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Main Street (The Penguin Classics) Week of March 26, 2007

March 24 2007 at 4:20 PM
Sinclair Lewis  (Login chapteraday)
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Main Street

Main Street
The Story of Carol Kennicott

by Sinclair Lewis

"Lewis has lodged a piece of a continent in the world's imagination." --E. M. Forster

Sinclair Lewis's barbed portrait of Gopher Prairie, Minnesota, shattered the myth of the American Middle West as God's Country and became a symbol of the cultural narrow-mindedness and smug complacency of small towns everywhere. At the center of the novel is Carol Kennicott, the wife of a town doctor, who dreams of initiating social reforms and introducing art and literature to the community. The range of reactions to Main Street when it was published in 1920 was extraordinary, reflecting the ambivalence in the novel itself and Lewis's own mixed feelings about his hometown of Sauk Centre, Minnesota, the prototype for Gopher Prairie.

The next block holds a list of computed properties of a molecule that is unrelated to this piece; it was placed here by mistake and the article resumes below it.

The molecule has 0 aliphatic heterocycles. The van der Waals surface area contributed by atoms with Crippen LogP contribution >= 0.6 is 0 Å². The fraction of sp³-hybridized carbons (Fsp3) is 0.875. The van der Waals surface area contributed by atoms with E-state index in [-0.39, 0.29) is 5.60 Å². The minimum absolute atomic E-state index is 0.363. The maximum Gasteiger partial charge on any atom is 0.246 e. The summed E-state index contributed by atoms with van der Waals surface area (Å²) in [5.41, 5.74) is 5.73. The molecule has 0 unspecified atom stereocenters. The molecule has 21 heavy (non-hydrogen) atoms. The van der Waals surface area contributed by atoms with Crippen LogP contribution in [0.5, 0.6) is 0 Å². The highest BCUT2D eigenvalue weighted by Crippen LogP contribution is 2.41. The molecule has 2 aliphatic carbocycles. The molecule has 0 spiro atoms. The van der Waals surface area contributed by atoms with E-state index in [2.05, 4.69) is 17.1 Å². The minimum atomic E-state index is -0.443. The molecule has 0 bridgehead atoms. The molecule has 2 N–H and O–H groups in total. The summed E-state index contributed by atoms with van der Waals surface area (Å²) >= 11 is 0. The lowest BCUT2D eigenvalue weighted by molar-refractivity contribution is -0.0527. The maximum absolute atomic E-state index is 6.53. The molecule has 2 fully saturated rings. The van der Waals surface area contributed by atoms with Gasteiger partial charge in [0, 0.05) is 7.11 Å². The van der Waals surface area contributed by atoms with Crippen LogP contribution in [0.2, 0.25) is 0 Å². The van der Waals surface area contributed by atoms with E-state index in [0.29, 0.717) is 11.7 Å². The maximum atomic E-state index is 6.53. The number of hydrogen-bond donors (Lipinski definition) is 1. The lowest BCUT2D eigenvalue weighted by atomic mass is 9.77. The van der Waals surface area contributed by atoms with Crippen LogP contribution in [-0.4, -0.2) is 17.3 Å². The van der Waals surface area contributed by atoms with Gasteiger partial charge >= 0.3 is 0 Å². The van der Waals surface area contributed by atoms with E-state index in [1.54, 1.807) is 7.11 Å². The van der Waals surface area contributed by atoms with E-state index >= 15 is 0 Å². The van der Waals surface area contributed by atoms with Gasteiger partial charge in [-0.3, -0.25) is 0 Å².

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Lylah
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Main Street

March 26 2007, 3:32 PM 

I feel compelled to get this one from the library. I thought I had at least touched on most of the classic American writers, but I've never read anything by Sinclair Lewis.

The time and place interest me and I like the development of the characters and setting so far. However --- at first pass the tone strikes me as very elitist, both from an intellectual viewpoint and a class/ethnic viewpoint. Considering the description of the novel as "ambivalent" and Lewis's feelings about his hometown as "mixed," I'm hoping that maybe with the arrival at the town the elitism of the tone will become more complex and balanced.

 
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